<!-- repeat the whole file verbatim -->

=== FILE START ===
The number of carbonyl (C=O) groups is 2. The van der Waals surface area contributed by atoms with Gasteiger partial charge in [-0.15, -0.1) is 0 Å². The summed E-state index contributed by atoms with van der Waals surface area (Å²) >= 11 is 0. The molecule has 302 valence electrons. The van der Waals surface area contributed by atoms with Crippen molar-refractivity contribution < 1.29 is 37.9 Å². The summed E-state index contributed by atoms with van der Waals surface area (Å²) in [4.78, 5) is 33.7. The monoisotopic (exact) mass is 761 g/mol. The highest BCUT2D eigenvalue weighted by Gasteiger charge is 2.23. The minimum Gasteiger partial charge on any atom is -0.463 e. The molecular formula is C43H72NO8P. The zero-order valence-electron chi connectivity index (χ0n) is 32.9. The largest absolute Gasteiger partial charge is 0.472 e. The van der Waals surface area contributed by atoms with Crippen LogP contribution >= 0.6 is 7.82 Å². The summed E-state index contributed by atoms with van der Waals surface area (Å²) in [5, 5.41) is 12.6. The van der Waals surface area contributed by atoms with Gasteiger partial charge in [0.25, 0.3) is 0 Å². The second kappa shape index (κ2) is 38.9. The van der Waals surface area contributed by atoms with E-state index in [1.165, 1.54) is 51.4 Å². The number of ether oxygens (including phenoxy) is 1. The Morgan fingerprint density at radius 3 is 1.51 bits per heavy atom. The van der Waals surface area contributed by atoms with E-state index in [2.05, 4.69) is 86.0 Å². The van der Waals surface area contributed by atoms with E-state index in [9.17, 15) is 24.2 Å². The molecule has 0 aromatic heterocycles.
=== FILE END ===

The number of carbonyl (C=O) groups is 2. The van der Waals surface area contributed by atoms with Gasteiger partial charge in [-0.15, -0.1) is 0 Å². The summed E-state index contributed by atoms with van der Waals surface area (Å²) >= 11 is 0. The molecule has 302 valence electrons. The van der Waals surface area contributed by atoms with Crippen molar-refractivity contribution < 1.29 is 37.9 Å². The summed E-state index contributed by atoms with van der Waals surface area (Å²) in [4.78, 5) is 33.7. The monoisotopic (exact) mass is 761 g/mol. The highest BCUT2D eigenvalue weighted by Gasteiger charge is 2.23. The minimum Gasteiger partial charge on any atom is -0.463 e. The molecular formula is C43H72NO8P. The zero-order valence-electron chi connectivity index (χ0n) is 32.9. The largest absolute Gasteiger partial charge is 0.472 e. The van der Waals surface area contributed by atoms with Crippen LogP contribution >= 0.6 is 7.82 Å². The summed E-state index contributed by atoms with van der Waals surface area (Å²) in [5, 5.41) is 12.6. The van der Waals surface area contributed by atoms with Gasteiger partial charge in [0.25, 0.3) is 0 Å². The second kappa shape index (κ2) is 38.9. The van der Waals surface area contributed by atoms with E-state index in [1.165, 1.54) is 51.4 Å². The number of ether oxygens (including phenoxy) is 1. The Morgan fingerprint density at radius 3 is 1.51 bits per heavy atom. The van der Waals surface area contributed by atoms with E-state index in [2.05, 4.69) is 86.0 Å². The van der Waals surface area contributed by atoms with E-state index in [9.17, 15) is 24.2 Å². The molecule has 0 aromatic heterocycles.